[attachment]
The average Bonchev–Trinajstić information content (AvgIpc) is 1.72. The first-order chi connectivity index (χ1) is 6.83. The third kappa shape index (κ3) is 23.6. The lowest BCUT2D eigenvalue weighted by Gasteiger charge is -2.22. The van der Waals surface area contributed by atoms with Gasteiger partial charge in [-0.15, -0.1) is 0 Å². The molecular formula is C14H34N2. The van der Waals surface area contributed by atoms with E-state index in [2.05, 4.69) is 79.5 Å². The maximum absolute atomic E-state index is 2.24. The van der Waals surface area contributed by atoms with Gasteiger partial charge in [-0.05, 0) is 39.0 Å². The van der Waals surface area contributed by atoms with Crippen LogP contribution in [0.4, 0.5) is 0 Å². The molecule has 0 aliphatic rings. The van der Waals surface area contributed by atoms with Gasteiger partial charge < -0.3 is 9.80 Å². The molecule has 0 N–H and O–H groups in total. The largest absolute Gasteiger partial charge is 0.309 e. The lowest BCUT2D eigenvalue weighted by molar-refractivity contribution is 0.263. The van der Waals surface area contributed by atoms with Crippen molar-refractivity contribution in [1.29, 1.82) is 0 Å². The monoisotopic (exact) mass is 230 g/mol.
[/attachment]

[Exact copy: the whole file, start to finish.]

The average Bonchev–Trinajstić information content (AvgIpc) is 1.72. The first-order chi connectivity index (χ1) is 6.83. The third kappa shape index (κ3) is 23.6. The lowest BCUT2D eigenvalue weighted by Gasteiger charge is -2.22. The van der Waals surface area contributed by atoms with Gasteiger partial charge in [-0.15, -0.1) is 0 Å². The molecular formula is C14H34N2. The van der Waals surface area contributed by atoms with E-state index in [2.05, 4.69) is 79.5 Å². The maximum absolute atomic E-state index is 2.24. The van der Waals surface area contributed by atoms with Gasteiger partial charge in [-0.05, 0) is 39.0 Å². The van der Waals surface area contributed by atoms with Crippen LogP contribution in [0.4, 0.5) is 0 Å². The molecule has 0 aliphatic rings. The van der Waals surface area contributed by atoms with Gasteiger partial charge < -0.3 is 9.80 Å². The molecule has 0 N–H and O–H groups in total. The largest absolute Gasteiger partial charge is 0.309 e. The lowest BCUT2D eigenvalue weighted by molar-refractivity contribution is 0.263. The van der Waals surface area contributed by atoms with Crippen molar-refractivity contribution in [1.29, 1.82) is 0 Å². The monoisotopic (exact) mass is 230 g/mol.